This is then reinforced by the props we see and the way they are used: cars in chases, many guns, gadgets, briefcases being locked, papers and files and private jets. 

All are used to imply a business like organisation, with a twist; also highlighting the illegalities and therefore the threatening side to this “work force”.

The costume is in keeping with the business atmosphere as we can also see in the final image above. Most people are in suits and for those who are not, it is done intentionally to show that they are not part of the organised crime. For example the first female we see, casually dressed, is blissfully unaware of what she is about to be introduced to: 

There is a huge variation in lighting. From the natural outside lighting; 
– to the very dim artificial lighting; 

Both different styles help to play with the idea of reality and perception, having both elements of the naturalistic and the imposed dream world. To go with this, there is also a variety in the colour design. However mostly blacks, greys and neutral colours are used for the representation of the business world;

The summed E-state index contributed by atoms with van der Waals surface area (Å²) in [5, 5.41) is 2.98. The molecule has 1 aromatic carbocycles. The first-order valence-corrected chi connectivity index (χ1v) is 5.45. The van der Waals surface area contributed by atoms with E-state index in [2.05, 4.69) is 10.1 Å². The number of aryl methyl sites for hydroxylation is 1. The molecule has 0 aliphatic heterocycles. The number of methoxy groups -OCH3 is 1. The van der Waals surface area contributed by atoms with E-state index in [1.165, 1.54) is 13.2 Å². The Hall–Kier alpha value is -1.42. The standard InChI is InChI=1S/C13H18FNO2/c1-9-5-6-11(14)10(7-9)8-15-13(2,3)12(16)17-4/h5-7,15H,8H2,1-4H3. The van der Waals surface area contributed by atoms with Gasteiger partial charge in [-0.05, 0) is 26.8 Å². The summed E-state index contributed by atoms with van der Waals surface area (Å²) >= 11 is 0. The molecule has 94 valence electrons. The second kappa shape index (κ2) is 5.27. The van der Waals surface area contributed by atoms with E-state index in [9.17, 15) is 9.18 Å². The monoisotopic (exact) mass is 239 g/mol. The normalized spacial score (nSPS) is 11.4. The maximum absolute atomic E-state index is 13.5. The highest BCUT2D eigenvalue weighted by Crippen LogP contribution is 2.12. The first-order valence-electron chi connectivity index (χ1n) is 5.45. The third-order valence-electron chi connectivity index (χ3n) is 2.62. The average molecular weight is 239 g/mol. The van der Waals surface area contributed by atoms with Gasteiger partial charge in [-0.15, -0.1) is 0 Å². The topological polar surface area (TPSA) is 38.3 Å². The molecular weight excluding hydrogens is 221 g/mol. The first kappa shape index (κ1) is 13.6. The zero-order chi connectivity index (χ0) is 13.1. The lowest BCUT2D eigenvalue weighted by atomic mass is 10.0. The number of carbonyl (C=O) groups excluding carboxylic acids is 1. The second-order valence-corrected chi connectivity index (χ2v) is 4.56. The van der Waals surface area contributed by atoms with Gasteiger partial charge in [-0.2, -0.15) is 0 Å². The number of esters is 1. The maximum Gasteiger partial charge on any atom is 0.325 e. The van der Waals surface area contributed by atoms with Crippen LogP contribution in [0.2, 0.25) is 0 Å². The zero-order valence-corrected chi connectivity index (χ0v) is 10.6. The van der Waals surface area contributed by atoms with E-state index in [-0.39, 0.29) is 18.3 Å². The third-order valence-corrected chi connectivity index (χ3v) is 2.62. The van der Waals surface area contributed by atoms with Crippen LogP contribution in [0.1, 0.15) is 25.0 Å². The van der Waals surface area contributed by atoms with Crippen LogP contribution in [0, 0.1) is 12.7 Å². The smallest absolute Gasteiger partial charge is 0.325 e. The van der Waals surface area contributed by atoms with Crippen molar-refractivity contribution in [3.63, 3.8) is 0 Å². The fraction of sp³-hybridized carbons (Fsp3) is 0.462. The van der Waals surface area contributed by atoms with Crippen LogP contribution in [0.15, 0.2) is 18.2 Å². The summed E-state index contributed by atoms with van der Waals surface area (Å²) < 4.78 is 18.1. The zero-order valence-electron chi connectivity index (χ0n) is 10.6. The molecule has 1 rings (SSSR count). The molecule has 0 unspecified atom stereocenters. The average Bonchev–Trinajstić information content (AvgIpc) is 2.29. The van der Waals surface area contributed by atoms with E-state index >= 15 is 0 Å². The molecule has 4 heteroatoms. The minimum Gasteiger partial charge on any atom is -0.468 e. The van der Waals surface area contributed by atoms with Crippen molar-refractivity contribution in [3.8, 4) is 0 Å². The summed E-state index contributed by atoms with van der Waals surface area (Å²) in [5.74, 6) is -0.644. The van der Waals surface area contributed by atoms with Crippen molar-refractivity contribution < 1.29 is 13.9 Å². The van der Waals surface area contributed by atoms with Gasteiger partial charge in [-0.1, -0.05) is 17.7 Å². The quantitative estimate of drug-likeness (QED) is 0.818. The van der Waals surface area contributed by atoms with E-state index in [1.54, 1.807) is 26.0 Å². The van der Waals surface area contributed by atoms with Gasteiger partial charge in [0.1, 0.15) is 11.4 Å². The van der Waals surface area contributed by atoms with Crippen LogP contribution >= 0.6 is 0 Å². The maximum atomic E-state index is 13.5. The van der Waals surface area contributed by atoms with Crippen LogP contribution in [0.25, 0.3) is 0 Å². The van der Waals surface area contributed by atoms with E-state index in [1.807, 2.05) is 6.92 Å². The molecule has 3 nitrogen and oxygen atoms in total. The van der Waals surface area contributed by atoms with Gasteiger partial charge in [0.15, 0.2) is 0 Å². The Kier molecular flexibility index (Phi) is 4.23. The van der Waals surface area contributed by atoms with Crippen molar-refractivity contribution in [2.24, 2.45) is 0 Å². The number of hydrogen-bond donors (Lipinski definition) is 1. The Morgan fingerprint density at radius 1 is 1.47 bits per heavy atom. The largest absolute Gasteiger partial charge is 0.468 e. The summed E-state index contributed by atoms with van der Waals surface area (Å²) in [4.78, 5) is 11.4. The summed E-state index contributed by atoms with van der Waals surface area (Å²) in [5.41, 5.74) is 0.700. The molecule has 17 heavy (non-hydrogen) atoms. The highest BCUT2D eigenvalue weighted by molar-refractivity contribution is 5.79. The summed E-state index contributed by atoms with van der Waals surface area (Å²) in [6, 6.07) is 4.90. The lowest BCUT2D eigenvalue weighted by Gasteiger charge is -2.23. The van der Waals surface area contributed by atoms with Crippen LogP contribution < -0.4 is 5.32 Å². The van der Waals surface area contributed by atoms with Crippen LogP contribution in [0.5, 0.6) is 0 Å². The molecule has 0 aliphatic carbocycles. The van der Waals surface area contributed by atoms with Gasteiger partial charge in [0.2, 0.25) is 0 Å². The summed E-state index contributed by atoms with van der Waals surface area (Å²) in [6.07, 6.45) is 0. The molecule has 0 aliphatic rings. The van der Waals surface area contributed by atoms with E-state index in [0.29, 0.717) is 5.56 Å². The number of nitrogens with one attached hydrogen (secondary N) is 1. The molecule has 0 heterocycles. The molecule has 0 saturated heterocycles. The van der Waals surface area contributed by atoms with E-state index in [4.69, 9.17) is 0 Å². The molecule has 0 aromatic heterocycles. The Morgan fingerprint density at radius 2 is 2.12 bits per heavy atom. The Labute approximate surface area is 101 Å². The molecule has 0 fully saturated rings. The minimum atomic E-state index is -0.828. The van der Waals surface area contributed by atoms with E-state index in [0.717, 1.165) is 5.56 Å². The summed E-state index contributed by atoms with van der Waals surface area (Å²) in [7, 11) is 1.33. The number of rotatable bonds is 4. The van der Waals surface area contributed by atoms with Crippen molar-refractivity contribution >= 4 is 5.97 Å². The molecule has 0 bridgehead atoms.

The body language of most characters, especially Leonardo Dicaprio's role, have very strong yet professional and closed off body language; again showing the formality of their “business”.
 Here we can also see he is regarding this other character with suspicion and the slight hint of his hand, almost up as a physical barrier.
We also see lots of threatening and hostile body language: 
– clearly giving him a position of authority and a suggestion of a troubled nature.

The many different locations within this trailer are again used to play with the idea of reality and perception. They mainly suggest an affluent area within a city, implying wealth and businesses – a cover for organised crime. However often in these ordinary locations, there is an extraordinary element, usually unnatural, causing the audience to feel disorientated.